Equation (17) exposes the physical meaning of \(K_{exp}\). The scenario with \(K_{exp} = 0\) recovers \(\sigma_{cOUR,m}^{2} \sim X_{m}^{2}\) as in [37]. The scenario with \(K_{exp} = 1\) recreates the least squares method as in [38, 40]. Both scenarios show that \(K_{exp}\) is an exponential weight, which constructs a hybrid criterion for both least squares and the MAPE squared. Later in the text, the experimental validation will show that there exists a rational empirical value of \(K_{exp}\), which enables estimation of the biomass concentration, with an acceptable precision, for both yeast and E. coli cultures since the beginning of the cultivation right after the culture was inoculated to a bioreactor.
After gray box model is identified and hybrid criterion derived, the next step is to use optimization approach to find the stoichiometry parameters. The main equation solving for unknown parameters comes from the maximization of entropy [37, 39] based on Eqs. (13), (14) and (17)
Hence, at the optimization method, which is shown at the Eq. (18), the whole S expression is maximized, and unknown stoichiometry parameters are found by solving partial derivative of Eq. (18) with respect to α and k_{1}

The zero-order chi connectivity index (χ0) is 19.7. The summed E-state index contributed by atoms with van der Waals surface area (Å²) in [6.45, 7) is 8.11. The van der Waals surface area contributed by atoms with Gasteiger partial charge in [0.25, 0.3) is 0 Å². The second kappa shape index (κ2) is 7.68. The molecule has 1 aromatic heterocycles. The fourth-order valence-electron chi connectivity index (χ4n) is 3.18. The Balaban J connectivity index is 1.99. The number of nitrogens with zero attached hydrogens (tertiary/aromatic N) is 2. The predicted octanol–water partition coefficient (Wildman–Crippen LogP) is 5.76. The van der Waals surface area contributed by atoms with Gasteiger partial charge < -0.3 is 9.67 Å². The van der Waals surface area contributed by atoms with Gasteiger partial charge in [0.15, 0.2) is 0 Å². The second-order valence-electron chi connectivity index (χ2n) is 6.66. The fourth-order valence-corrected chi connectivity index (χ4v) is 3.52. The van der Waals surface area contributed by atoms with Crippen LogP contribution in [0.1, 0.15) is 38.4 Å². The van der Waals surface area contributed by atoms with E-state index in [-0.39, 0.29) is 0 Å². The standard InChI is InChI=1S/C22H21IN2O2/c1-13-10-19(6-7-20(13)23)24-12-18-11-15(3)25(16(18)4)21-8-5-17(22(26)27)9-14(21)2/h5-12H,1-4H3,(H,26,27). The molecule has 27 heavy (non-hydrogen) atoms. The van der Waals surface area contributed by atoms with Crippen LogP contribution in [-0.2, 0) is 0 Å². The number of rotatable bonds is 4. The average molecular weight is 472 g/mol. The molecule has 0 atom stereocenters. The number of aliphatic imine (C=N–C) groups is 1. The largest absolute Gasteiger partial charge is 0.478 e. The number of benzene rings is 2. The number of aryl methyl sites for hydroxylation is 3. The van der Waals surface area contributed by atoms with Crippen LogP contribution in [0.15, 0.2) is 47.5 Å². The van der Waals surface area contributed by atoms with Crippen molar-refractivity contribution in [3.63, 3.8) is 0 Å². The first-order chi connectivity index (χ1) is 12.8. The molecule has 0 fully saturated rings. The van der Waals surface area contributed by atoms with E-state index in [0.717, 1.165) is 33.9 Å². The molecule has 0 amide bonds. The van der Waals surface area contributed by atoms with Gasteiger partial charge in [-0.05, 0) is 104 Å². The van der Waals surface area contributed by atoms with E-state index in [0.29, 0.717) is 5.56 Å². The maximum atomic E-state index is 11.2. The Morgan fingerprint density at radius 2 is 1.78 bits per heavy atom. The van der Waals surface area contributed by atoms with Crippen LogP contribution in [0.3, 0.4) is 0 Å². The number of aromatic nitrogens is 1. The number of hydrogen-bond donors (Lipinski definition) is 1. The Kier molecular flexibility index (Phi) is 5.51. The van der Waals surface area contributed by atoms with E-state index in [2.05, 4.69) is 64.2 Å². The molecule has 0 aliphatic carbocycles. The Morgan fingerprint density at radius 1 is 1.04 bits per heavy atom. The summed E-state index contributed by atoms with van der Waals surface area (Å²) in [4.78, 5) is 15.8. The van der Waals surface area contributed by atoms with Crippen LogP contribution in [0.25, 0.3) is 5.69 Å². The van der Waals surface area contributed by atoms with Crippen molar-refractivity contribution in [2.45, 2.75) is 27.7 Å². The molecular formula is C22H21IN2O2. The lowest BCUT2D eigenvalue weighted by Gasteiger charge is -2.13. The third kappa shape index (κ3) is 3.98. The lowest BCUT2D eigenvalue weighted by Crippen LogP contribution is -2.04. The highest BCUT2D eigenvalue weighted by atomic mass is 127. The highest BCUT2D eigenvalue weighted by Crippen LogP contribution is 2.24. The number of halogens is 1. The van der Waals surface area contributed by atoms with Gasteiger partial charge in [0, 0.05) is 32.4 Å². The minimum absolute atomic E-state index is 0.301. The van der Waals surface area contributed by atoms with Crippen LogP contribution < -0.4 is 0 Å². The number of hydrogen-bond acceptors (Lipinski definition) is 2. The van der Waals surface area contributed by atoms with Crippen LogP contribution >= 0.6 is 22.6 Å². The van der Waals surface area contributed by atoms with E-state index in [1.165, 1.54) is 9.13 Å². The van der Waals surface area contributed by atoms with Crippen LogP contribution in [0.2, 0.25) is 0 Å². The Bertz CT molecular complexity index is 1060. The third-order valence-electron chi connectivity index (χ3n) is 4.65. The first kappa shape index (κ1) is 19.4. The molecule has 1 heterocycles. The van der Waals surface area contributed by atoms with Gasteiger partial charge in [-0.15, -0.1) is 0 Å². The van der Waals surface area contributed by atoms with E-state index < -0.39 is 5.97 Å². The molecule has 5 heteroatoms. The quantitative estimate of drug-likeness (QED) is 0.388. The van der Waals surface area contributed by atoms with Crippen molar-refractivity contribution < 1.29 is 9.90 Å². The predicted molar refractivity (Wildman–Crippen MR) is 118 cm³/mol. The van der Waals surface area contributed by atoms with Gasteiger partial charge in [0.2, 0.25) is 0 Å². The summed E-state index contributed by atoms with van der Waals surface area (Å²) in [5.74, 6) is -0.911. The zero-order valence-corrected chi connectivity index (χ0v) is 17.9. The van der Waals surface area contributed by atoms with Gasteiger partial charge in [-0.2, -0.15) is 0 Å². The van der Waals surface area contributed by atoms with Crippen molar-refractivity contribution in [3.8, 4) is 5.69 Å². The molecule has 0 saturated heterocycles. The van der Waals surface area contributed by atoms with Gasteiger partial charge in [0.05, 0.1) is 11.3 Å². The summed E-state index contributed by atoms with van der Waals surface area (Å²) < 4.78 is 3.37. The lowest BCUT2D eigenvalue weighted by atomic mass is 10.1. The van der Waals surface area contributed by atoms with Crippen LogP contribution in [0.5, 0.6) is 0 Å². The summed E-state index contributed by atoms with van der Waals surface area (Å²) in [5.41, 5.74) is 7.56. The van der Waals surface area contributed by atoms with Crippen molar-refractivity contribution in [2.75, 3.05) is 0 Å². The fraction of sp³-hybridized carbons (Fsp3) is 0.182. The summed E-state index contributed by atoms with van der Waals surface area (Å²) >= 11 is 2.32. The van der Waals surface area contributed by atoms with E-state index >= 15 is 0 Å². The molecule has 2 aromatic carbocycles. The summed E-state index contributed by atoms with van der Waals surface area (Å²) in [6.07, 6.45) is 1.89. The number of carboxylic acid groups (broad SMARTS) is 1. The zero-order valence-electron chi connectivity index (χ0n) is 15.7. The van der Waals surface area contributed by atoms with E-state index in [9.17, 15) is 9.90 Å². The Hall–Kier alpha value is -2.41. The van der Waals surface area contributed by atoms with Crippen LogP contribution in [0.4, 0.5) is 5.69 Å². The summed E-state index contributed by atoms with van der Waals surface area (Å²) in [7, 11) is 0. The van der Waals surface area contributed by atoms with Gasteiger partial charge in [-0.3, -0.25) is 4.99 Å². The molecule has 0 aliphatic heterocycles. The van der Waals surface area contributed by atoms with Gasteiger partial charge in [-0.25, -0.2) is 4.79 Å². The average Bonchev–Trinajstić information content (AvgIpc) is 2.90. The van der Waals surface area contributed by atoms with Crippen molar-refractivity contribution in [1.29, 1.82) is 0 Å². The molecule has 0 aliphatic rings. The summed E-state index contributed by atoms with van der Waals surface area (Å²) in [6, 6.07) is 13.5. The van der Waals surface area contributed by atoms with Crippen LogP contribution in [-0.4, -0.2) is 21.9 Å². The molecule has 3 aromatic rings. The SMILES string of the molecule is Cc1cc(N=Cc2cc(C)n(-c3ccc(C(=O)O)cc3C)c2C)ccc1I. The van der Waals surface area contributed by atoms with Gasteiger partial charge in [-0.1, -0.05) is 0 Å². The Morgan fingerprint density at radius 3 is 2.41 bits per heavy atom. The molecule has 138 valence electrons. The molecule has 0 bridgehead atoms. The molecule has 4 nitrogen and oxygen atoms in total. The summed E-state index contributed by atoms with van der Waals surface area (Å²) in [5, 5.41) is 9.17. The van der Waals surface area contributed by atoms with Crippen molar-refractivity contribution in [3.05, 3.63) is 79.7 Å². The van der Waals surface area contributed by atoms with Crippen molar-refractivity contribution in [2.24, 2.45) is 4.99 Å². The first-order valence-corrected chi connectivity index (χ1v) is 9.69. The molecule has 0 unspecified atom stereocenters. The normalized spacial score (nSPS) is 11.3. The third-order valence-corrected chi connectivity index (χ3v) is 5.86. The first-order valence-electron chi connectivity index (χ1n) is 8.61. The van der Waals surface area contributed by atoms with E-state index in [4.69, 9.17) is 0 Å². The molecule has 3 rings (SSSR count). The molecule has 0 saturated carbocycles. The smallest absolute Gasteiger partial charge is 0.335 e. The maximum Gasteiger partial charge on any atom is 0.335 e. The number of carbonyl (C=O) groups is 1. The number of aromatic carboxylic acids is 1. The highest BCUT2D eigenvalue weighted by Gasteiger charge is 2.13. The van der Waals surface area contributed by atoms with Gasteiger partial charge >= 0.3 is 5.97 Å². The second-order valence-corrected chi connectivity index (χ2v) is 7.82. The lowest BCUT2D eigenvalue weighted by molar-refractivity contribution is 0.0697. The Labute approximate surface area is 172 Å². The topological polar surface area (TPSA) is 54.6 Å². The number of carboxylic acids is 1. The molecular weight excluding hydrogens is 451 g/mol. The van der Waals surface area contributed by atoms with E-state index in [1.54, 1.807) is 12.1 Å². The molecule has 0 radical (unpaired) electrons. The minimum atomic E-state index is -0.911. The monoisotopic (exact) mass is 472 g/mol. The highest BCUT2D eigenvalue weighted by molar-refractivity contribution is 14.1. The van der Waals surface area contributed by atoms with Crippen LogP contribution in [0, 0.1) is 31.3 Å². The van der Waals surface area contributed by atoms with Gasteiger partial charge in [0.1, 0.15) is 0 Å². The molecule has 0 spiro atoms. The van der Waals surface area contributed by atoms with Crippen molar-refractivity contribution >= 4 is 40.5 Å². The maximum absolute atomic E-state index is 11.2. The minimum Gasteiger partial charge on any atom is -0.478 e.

Equation (19) yields the linear system of two equations
where Eq. (20) parameters are:
Equations (20)–(26) finalizes the offline estimation of stoichiometry parameters, which are then later used for online estimation of biomass concentration. However, the variable \(t_{i}\) has no direct meaning with yeast cultures, so it must be dealt with separately. First, the specific time when the maintenance coefficient becomes appreciable is analyzed in the next subsection.
Identification of yeasts’ specific time for maintenance
Variable \(t_{i}\) at Eq. (12) is the time of induction or the time when biomass concentration reaches a specific amount when oxygen maintenance for cells becomes non negligible. In the case of cultivation processes of E. coli, the induction time is known, i.e. it can be defined by the time moment when IPTG solution is injected into bioreactor. In the cultivation process of S. cerevisiae yeasts the IPTG solution was not used. Hence, the variable \(t_{i}\) defines the time when biomass concentration reaches a specific value when maintenance coefficient becomes noticeable. The search for \(t_{i}\) utilizes the convex optimization method and maximization of entropy [37, 41]. The optimization procedure is depicted in Fig. 4.